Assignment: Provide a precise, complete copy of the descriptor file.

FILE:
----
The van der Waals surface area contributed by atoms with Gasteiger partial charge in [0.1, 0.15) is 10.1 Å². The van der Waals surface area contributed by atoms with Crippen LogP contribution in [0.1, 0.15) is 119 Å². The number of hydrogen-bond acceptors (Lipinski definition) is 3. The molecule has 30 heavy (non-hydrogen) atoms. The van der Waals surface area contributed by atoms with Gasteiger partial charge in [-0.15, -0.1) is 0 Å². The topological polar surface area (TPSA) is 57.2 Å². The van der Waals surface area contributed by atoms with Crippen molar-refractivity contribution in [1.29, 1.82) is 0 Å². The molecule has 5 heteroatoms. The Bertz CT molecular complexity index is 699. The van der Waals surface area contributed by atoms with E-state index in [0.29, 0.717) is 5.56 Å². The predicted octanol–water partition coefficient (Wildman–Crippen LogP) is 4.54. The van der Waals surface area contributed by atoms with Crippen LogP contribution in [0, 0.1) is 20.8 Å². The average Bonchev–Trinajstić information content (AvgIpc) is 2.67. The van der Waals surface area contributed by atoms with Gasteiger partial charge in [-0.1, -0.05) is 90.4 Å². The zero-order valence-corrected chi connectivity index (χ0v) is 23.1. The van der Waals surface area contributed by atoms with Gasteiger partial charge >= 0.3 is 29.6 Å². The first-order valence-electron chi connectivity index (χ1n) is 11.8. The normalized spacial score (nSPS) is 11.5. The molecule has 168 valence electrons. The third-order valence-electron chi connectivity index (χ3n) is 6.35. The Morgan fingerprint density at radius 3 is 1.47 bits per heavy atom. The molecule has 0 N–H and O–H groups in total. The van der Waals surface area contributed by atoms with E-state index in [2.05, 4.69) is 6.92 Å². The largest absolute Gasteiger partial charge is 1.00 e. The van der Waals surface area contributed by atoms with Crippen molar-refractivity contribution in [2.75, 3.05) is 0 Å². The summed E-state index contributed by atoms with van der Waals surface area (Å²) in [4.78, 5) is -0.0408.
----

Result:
The van der Waals surface area contributed by atoms with Gasteiger partial charge in [0.1, 0.15) is 10.1 Å². The van der Waals surface area contributed by atoms with Crippen LogP contribution in [0.1, 0.15) is 119 Å². The number of hydrogen-bond acceptors (Lipinski definition) is 3. The molecule has 30 heavy (non-hydrogen) atoms. The van der Waals surface area contributed by atoms with Gasteiger partial charge in [-0.15, -0.1) is 0 Å². The topological polar surface area (TPSA) is 57.2 Å². The van der Waals surface area contributed by atoms with Crippen molar-refractivity contribution in [1.29, 1.82) is 0 Å². The molecule has 5 heteroatoms. The Bertz CT molecular complexity index is 699. The van der Waals surface area contributed by atoms with E-state index in [0.29, 0.717) is 5.56 Å². The predicted octanol–water partition coefficient (Wildman–Crippen LogP) is 4.54. The van der Waals surface area contributed by atoms with Crippen LogP contribution in [0, 0.1) is 20.8 Å². The average Bonchev–Trinajstić information content (AvgIpc) is 2.67. The van der Waals surface area contributed by atoms with Gasteiger partial charge in [-0.1, -0.05) is 90.4 Å². The zero-order valence-corrected chi connectivity index (χ0v) is 23.1. The van der Waals surface area contributed by atoms with Gasteiger partial charge >= 0.3 is 29.6 Å². The first-order valence-electron chi connectivity index (χ1n) is 11.8. The normalized spacial score (nSPS) is 11.5. The molecule has 168 valence electrons. The third-order valence-electron chi connectivity index (χ3n) is 6.35. The Morgan fingerprint density at radius 3 is 1.47 bits per heavy atom. The molecule has 0 N–H and O–H groups in total. The van der Waals surface area contributed by atoms with E-state index in [2.05, 4.69) is 6.92 Å². The largest absolute Gasteiger partial charge is 1.00 e. The van der Waals surface area contributed by atoms with Crippen molar-refractivity contribution in [2.75, 3.05) is 0 Å². The summed E-state index contributed by atoms with van der Waals surface area (Å²) in [4.78, 5) is -0.0408.